Archive for July, 2010

Cancer Occurs But Deaths Decline

Sunday, July 11th, 2010

According to a report from the American Cancer Society there will be 1,529,560 new cancer cases in the United States in 2010 and 569,490 deaths. 

Death rates for all cancer types fell by 2 percent a year from 2001 to 2006 among men and 1.5 percent per year from 2002 to 2006 in women.  The reduced death rate from cancer was due a decline in smoking, better treatment and earlier detection.

New cases of colorectal cancer fell 3 percent a year in men and 2.2 percent a year for women from 1998 to 2006, while lung cancer rates have fallen in men by 1.8 percent each year since 1991 and finally started leveling off among women.  Cancer remains one iof the primary illnesses impacting Americans according to the American Association for Critical Illness Insurance.

The drops in mortality rates have meant that nearly 800,000 people who would have died prematurely from cancer over the past 20 years did not. 

The overall U.S. death rate from cancer in 2007 was 178.4 per 100,000 people, a 1.3 percent drop from 2006, when the rate was 180.7 per 100,000.

Mortality rates have decreased by 21 percent among men and by 12 percent among women, due primarily to declines in smoking, better treatments, and earlier detection of cancer.  Lung cancer remains the No. 1 cancer killer of both men and women in the United States. Breast cancer comes in No. 2 for women, prostate cancer is the second most common killer of men, and colon cancer is the third leading cause of cancer death for both sexes.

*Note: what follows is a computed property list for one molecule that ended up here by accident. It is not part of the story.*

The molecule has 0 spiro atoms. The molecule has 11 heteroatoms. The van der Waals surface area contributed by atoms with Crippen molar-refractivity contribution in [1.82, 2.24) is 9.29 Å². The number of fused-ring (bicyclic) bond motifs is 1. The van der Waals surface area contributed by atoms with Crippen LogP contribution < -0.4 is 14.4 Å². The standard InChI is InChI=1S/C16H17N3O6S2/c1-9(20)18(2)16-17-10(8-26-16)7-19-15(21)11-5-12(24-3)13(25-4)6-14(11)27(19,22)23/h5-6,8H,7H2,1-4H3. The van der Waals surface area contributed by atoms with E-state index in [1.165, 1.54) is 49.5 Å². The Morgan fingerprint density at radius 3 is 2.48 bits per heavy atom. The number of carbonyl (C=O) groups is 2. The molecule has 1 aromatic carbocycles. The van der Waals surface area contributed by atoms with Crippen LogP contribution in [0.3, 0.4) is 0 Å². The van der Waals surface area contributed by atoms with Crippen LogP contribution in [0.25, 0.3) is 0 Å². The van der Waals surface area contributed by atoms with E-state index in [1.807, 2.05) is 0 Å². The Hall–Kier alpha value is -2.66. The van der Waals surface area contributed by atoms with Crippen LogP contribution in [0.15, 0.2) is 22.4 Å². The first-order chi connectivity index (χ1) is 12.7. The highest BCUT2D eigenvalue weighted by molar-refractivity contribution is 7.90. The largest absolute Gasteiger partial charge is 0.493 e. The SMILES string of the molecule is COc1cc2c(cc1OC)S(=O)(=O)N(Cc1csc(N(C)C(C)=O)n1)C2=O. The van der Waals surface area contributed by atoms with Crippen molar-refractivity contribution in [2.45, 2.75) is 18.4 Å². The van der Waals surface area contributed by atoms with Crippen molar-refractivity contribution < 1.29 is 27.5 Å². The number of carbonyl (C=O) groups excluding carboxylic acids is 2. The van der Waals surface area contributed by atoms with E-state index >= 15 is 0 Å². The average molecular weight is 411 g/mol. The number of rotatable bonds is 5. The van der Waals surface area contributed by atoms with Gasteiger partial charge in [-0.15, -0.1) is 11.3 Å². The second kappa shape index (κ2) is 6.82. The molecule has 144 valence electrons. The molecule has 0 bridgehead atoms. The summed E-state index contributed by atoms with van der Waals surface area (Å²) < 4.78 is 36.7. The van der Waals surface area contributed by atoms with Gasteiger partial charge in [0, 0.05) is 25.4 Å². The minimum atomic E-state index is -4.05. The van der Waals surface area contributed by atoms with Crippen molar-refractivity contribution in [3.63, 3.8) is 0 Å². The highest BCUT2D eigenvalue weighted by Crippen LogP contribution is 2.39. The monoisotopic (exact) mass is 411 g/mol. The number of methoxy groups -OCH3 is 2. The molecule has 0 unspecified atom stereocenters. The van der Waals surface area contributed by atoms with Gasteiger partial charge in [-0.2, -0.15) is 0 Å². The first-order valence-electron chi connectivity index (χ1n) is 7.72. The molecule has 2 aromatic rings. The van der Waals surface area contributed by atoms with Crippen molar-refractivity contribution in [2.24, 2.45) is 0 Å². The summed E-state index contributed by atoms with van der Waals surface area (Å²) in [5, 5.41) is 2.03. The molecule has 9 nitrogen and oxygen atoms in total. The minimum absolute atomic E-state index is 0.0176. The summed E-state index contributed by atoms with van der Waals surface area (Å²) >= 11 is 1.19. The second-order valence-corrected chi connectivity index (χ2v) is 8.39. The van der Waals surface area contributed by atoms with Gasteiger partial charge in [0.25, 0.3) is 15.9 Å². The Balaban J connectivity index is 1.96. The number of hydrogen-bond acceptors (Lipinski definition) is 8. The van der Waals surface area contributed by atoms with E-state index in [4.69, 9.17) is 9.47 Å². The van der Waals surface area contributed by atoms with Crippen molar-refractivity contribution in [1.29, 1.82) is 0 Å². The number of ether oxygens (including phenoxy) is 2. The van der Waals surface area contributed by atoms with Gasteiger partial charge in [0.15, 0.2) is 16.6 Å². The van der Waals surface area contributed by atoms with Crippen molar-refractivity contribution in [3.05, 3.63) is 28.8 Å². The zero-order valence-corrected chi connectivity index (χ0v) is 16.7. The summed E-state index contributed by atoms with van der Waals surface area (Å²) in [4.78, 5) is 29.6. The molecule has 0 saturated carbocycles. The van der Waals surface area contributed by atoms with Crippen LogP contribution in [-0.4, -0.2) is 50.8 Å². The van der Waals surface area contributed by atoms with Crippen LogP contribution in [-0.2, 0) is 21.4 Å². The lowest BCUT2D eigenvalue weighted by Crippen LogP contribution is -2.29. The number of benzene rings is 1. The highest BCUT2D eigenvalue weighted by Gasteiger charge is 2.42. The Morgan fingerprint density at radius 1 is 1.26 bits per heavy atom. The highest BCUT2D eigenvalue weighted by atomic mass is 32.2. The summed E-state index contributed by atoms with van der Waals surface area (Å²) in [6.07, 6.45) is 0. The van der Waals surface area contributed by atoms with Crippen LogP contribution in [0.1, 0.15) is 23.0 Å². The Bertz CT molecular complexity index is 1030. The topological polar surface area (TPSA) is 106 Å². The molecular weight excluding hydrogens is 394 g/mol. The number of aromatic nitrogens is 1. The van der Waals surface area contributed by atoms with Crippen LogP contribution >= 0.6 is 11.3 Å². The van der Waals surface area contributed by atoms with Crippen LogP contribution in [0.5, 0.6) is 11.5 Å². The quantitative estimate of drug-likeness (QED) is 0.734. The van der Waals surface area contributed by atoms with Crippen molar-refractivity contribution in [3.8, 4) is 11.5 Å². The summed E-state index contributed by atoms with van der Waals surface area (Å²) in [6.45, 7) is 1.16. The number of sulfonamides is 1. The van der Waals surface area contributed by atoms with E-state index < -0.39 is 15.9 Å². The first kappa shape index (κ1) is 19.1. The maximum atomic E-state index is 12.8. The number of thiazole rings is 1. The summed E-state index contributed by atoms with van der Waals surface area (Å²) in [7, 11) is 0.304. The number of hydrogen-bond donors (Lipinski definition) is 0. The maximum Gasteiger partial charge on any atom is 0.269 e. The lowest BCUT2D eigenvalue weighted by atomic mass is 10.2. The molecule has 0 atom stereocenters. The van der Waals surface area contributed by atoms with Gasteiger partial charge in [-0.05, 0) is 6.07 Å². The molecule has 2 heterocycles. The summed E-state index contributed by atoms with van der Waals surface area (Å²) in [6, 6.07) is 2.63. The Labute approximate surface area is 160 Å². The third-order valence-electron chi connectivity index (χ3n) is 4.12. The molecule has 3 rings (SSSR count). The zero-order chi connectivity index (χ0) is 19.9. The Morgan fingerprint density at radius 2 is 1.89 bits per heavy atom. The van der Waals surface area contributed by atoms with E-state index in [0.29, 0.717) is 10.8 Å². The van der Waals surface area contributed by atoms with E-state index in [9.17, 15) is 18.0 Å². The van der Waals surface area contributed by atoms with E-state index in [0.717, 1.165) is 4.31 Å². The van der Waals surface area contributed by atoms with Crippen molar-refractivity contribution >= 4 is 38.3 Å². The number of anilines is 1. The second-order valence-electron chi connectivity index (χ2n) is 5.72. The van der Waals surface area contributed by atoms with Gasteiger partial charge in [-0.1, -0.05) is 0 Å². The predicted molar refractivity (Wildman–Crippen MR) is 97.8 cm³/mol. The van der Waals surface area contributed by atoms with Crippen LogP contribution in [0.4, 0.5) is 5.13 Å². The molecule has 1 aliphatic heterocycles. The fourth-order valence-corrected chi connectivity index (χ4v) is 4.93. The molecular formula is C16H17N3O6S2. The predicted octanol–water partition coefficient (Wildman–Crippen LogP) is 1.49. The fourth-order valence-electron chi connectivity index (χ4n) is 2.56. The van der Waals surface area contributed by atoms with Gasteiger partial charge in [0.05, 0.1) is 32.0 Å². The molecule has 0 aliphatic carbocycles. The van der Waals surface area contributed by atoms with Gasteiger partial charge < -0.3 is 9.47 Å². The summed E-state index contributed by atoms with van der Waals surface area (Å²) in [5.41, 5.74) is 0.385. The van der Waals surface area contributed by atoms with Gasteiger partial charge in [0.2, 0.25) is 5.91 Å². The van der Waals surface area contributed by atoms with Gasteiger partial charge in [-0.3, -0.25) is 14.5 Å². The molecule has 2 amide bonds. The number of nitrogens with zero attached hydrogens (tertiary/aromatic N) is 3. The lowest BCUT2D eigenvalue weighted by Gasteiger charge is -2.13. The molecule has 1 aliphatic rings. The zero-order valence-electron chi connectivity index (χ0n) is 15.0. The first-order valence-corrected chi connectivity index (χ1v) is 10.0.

Alzheimer’s and Dementia Study Finds Vitamin E Is Good?

Saturday, July 10th, 2010

High levels of vitamin E components in the blood are associated with a decreased risk for Alzheimer’s disease (AD) in advanced age. 

Experts now suggest that vitamin E may help prevent cognitive deterioration in elderly people. This is the conclusion reached in a Swedish study published in the July 2010 issue of the Journal of Alzheimer’s Disease.

According to the lead scientist, vitamin E is a family of eight natural components, but most studies related to Alzheimer’s disease investigate only one of these components, ±-tocopherol.  The scientists hypothesized that all the vitamin E family members could be important in protecting against AD. 

“Important findings,” declared Jesse Slome, executive director of the American Association for Long-Term Care Insurance as over two thirds of all dementia cases occur in people over 75 years of age.  The study suggests a protective effect of vitamin E against AD in individuals aged 80 and over.

The study was conducted at the Aging Research Center (ARC) in Stockholm, Sweden. All participants were aged 80+ years and were dementia-free at the beginning of the study (baseline). After 6-years of follow-up, 57 AD cases were identified.

The blood levels of all eight natural vitamin E components were measured at the beginning of the study. Subjects with higher blood levels (highest tertile) were compared with subjects who had lower blood levels (lowest tertile) to verify whether these two groups developed dementia at different rates. 

The study found that subjects with higher blood levels of all the vitamin E family forms had a reduced risk of developing AD, compared to subjects with lower levels. After adjusting for various confounders, the risk was reduced by 45-54%, depending on the vitamin E component.